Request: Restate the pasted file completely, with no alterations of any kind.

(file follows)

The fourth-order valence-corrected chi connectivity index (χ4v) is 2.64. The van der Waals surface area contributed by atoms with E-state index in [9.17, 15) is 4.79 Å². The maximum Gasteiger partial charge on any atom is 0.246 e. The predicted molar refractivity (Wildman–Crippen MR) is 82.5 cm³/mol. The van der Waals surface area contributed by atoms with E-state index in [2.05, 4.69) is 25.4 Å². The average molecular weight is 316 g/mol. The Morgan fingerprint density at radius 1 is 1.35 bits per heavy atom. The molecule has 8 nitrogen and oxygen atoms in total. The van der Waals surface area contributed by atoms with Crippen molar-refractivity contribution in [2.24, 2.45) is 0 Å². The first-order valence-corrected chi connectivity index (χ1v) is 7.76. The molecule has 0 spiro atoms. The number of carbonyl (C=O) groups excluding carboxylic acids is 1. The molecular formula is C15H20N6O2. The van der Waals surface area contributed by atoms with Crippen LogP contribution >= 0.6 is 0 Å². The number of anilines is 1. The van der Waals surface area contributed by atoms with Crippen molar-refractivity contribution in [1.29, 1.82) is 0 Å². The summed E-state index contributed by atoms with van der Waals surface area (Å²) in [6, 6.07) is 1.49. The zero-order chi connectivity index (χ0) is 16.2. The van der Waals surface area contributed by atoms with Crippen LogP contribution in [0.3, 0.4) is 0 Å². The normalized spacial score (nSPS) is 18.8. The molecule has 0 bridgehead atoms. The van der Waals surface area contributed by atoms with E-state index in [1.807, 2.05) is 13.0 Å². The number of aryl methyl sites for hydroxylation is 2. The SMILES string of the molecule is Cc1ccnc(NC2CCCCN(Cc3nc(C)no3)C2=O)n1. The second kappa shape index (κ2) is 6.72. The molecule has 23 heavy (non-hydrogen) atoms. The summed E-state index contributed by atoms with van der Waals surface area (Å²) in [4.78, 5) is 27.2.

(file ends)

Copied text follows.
The fourth-order valence-corrected chi connectivity index (χ4v) is 2.64. The van der Waals surface area contributed by atoms with E-state index in [9.17, 15) is 4.79 Å². The maximum Gasteiger partial charge on any atom is 0.246 e. The predicted molar refractivity (Wildman–Crippen MR) is 82.5 cm³/mol. The van der Waals surface area contributed by atoms with E-state index in [2.05, 4.69) is 25.4 Å². The average molecular weight is 316 g/mol. The Morgan fingerprint density at radius 1 is 1.35 bits per heavy atom. The molecule has 8 nitrogen and oxygen atoms in total. The van der Waals surface area contributed by atoms with Crippen molar-refractivity contribution in [2.24, 2.45) is 0 Å². The first-order valence-corrected chi connectivity index (χ1v) is 7.76. The molecule has 0 spiro atoms. The number of carbonyl (C=O) groups excluding carboxylic acids is 1. The molecular formula is C15H20N6O2. The van der Waals surface area contributed by atoms with Crippen LogP contribution >= 0.6 is 0 Å². The number of anilines is 1. The van der Waals surface area contributed by atoms with Crippen molar-refractivity contribution in [1.29, 1.82) is 0 Å². The summed E-state index contributed by atoms with van der Waals surface area (Å²) in [6, 6.07) is 1.49. The zero-order chi connectivity index (χ0) is 16.2. The van der Waals surface area contributed by atoms with Crippen LogP contribution in [0.3, 0.4) is 0 Å². The normalized spacial score (nSPS) is 18.8. The molecule has 0 bridgehead atoms. The van der Waals surface area contributed by atoms with E-state index in [1.807, 2.05) is 13.0 Å². The number of aryl methyl sites for hydroxylation is 2. The SMILES string of the molecule is Cc1ccnc(NC2CCCCN(Cc3nc(C)no3)C2=O)n1. The second kappa shape index (κ2) is 6.72. The molecule has 23 heavy (non-hydrogen) atoms. The summed E-state index contributed by atoms with van der Waals surface area (Å²) in [4.78, 5) is 27.2.